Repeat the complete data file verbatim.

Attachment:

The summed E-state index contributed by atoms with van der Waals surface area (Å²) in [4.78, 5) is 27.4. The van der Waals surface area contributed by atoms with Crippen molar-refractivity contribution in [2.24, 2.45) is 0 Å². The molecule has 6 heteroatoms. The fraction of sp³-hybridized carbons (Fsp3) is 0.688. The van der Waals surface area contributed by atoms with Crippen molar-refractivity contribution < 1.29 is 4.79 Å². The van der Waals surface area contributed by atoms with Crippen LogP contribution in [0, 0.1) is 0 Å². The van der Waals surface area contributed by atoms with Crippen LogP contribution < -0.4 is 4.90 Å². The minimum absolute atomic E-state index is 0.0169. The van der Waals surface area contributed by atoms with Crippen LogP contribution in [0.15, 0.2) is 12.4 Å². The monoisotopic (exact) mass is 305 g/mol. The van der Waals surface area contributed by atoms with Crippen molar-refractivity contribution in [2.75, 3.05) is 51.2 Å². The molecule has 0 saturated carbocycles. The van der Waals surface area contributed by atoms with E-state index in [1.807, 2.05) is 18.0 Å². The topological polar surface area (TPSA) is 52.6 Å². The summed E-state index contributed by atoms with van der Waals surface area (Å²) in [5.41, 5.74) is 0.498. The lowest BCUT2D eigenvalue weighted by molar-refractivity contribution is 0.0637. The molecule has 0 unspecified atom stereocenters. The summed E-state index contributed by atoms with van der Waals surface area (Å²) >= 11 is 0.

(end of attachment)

The summed E-state index contributed by atoms with van der Waals surface area (Å²) in [4.78, 5) is 27.4. The van der Waals surface area contributed by atoms with Crippen molar-refractivity contribution in [2.24, 2.45) is 0 Å². The molecule has 6 heteroatoms. The fraction of sp³-hybridized carbons (Fsp3) is 0.688. The van der Waals surface area contributed by atoms with Crippen molar-refractivity contribution < 1.29 is 4.79 Å². The van der Waals surface area contributed by atoms with Crippen LogP contribution in [0, 0.1) is 0 Å². The van der Waals surface area contributed by atoms with Crippen LogP contribution < -0.4 is 4.90 Å². The minimum absolute atomic E-state index is 0.0169. The van der Waals surface area contributed by atoms with Crippen LogP contribution in [0.15, 0.2) is 12.4 Å². The monoisotopic (exact) mass is 305 g/mol. The van der Waals surface area contributed by atoms with Crippen molar-refractivity contribution in [2.75, 3.05) is 51.2 Å². The molecule has 0 saturated carbocycles. The van der Waals surface area contributed by atoms with E-state index in [1.807, 2.05) is 18.0 Å². The topological polar surface area (TPSA) is 52.6 Å². The summed E-state index contributed by atoms with van der Waals surface area (Å²) in [5.41, 5.74) is 0.498. The lowest BCUT2D eigenvalue weighted by molar-refractivity contribution is 0.0637. The molecule has 0 unspecified atom stereocenters. The summed E-state index contributed by atoms with van der Waals surface area (Å²) >= 11 is 0.